I’m so excited to share my kitchen with you! I’ll get into the details deeper in the post, but this is the only time that I haven’t had to do a giant kitchen renovation in a new house. The biggest challenge was finding elements to update the space while keeping the mid century aesthetic. This is why I partnered with Cafe Appliances – their refrigerator in white and bronze blends perfectly into my vintage kitchen, while giving me the benefits of modern appliances.
My husband Craig and I are searching for our family home, and when we set foot into your house, it felt so right. Jack, an architect and UCLA professor, built this house with his wife, Marilyn, in 1953. They lived in it all their lives, and even planted a palm tree on the day they moved in – it’s now about 60 feet tall, towering over our backyard. You could feel the love in this house, and standing on the back porch, looking at Jack and Marilyn’s Palm Tree, we knew this was a special place. It felt like the last 6 years had led up to this moment and like we had finally found our forever home.
I’ve renovated a few single-owner mid century homes before, and it’s always a balance of respecting the past while adding modern comforts, but with this house, that was on an entirely other level. I walked in the house and didn’t want to change anything – it was like a perfect time capsule of 1953 Los Angeles. The wood-clad walls, hidden bar, room dividers, the chrome edged streamline kitchen – everything was so rooted in Danish modernism and deco references from the late 40s rather than the atomic “Palms Springs” modern of the late 50s. This was Jack and Marilyn’s dream home, and it showed. I have photos of them digging the dirt as the building process started. They lived there for 65 years without changing anything other than the wallpaper. That’s rare – usually someone gets bored and decides to make everything Southwestern or they tear out the kitchen and add some terribly clunky 90s monstrosity instead. Not in my time machine. I loved it so much I even kept the 65 year old drapes. This was my first time having fun with color on the walls, rather than just with furniture and objects. I’ve played around with tile and wallpaper for color, but usually keep spaces minimalistic. With this mid century gem, I used the original paint colors as my jumping off point, and researched the color palette of the era.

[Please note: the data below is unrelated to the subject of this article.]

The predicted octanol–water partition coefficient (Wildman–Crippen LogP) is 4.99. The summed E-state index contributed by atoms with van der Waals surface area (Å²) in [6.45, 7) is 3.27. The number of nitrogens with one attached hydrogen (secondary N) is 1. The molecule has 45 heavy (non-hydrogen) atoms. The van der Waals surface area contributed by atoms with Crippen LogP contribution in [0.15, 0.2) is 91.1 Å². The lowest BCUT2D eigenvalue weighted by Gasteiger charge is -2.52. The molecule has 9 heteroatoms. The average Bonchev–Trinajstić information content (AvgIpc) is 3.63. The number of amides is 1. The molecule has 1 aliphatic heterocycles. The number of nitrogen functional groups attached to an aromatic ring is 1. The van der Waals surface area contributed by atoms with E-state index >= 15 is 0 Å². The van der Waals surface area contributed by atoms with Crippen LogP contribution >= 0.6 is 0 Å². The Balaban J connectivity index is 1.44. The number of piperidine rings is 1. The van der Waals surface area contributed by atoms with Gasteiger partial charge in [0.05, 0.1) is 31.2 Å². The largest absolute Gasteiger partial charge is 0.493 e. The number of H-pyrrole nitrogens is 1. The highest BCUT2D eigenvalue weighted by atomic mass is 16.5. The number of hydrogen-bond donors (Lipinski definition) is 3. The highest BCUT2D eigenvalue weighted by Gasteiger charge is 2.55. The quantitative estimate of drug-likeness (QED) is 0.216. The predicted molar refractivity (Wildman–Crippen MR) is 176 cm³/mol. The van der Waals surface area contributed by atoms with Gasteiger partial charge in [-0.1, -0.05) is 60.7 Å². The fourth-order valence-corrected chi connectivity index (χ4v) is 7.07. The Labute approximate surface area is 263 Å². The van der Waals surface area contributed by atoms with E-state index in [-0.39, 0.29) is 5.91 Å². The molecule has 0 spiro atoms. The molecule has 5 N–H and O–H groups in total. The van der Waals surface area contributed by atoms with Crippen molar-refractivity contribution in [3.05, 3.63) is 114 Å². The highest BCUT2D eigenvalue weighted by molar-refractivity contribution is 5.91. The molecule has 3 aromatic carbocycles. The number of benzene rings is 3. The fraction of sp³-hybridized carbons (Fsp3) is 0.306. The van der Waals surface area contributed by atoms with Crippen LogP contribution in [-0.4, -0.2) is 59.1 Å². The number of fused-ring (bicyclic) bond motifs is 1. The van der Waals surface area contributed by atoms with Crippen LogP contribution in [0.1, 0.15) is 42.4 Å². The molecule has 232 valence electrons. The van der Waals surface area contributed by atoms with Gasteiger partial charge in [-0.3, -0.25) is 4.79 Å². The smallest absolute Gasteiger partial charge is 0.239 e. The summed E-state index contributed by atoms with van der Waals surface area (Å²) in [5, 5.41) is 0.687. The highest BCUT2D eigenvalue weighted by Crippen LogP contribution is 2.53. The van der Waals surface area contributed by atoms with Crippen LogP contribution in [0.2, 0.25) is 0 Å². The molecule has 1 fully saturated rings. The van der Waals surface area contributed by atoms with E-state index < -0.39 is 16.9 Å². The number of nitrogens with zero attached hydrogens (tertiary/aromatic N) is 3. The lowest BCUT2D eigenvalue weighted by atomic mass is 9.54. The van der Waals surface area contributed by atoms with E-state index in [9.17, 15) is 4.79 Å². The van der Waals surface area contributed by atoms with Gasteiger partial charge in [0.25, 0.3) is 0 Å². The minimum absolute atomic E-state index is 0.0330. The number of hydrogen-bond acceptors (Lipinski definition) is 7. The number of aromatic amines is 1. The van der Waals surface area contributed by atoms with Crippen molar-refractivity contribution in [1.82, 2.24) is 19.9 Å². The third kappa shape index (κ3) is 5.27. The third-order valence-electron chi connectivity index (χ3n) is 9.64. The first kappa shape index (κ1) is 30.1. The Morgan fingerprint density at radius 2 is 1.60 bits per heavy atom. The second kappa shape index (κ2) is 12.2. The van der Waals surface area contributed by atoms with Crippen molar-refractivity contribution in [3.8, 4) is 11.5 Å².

Every time I’ve renovated a home I’ve had to completely gut the kitchen. The kitchen is usually something dysfunctional from the 70s, with hideous oak upper cabinets, and I turn it into an open, white, modern space. But this was the first time I couldn’t – the kitchen is too special. It’s an original St. Charles kitchen in gorgeous condition. In the 50s, you’d have a company like St. Charles do your entire kitchen: floors, cabinets, countertops – the whole thing. The cabinets are painted steel (I’m pretty sure mine are “Chiffon Yellow”), so they’re incredibly durable. I also never imagined having a not white kitchen, but I love the butter yellow hue. It’s just so joyful and soothing. The fact that I didn’t need to repaint my kitchen cabinets that are 65 years old is just wild. There’s little details, like lucite protectors on each cabinet, chrome handles, stainless steel panels on either side of the oven, and a special cupboard with retractable shelf for your mixer that make this kitchen so thoughtful. The one thing I thought I’d have to do is add power outlets throughout the kitchen – I only saw one, and thought that was because of the time period the kitchen was originally built in. Nope! All of the plugs are hidden on the underside of the upper cabinets.
One of my proudest moments was figuring out how to relight the pilot light and the reconnect the gas in our vintage stove. This thing must weigh 800 lbs and has little windows like a submarine. I love it. When it works it’s a beast – it is so incredibly hot! The BTUs are insane and it makes the most delicious roast chicken.
The only updates to the kitchen were the new Cafe Appliances fridge and the banquette and light above the breakfast nook. For the fridge, I knew I needed something with plenty of space (the French doors make the fridge especially efficient), that was easy to clean (each shelf has curved edges), and had a water dispenser. One of my favorite features is that the fridge dispenses hot water for my tea in the morning. Plus, there’s a handy locking feature – James is exactly the right height to think that a water dispenser is exciting entertainment, and that lock has prevented quite a few messes.
One corner of the kitchen that I updated was the banquette. The original banquette was upholstered in a drab green vinyl, and the light fixture was from the 1980s. I had my upholsterer, Marianna from Leija Designs, rip out the banquette and cover it in gorgeous tween from Kravet’s performance line. It’s incredibly durable and has a soft, nubby texture that looks totally mid century. I added the Kiki pendant by Mitzi Lighting, and the whole corner blends perfectly into the butter yellow and chrome kitchen.